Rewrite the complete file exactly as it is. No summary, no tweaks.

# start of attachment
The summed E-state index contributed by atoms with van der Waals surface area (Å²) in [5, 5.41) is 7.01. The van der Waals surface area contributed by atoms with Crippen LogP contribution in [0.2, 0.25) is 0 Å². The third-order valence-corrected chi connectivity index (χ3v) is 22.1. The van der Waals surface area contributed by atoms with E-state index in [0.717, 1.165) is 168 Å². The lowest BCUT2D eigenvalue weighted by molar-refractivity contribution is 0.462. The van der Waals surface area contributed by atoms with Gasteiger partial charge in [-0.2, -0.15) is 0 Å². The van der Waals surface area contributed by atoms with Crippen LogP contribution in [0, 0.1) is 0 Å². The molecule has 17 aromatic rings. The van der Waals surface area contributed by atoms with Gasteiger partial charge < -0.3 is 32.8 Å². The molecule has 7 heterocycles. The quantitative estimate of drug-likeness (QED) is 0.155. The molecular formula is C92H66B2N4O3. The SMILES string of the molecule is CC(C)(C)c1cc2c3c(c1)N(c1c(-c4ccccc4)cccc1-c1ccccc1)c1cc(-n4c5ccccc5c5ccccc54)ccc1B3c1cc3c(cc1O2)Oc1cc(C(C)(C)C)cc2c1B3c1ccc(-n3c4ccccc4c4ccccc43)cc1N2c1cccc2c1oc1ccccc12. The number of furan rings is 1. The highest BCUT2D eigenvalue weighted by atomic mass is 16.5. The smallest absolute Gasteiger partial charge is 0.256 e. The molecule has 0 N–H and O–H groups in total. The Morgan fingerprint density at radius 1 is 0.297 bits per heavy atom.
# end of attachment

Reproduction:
The summed E-state index contributed by atoms with van der Waals surface area (Å²) in [5, 5.41) is 7.01. The van der Waals surface area contributed by atoms with Crippen LogP contribution in [0.2, 0.25) is 0 Å². The third-order valence-corrected chi connectivity index (χ3v) is 22.1. The van der Waals surface area contributed by atoms with E-state index in [0.717, 1.165) is 168 Å². The lowest BCUT2D eigenvalue weighted by molar-refractivity contribution is 0.462. The van der Waals surface area contributed by atoms with Gasteiger partial charge in [-0.2, -0.15) is 0 Å². The van der Waals surface area contributed by atoms with Crippen LogP contribution in [0, 0.1) is 0 Å². The molecule has 17 aromatic rings. The van der Waals surface area contributed by atoms with Gasteiger partial charge < -0.3 is 32.8 Å². The molecule has 7 heterocycles. The quantitative estimate of drug-likeness (QED) is 0.155. The molecular formula is C92H66B2N4O3. The SMILES string of the molecule is CC(C)(C)c1cc2c3c(c1)N(c1c(-c4ccccc4)cccc1-c1ccccc1)c1cc(-n4c5ccccc5c5ccccc54)ccc1B3c1cc3c(cc1O2)Oc1cc(C(C)(C)C)cc2c1B3c1ccc(-n3c4ccccc4c4ccccc43)cc1N2c1cccc2c1oc1ccccc12. The number of furan rings is 1. The highest BCUT2D eigenvalue weighted by atomic mass is 16.5. The smallest absolute Gasteiger partial charge is 0.256 e. The molecule has 0 N–H and O–H groups in total. The Morgan fingerprint density at radius 1 is 0.297 bits per heavy atom.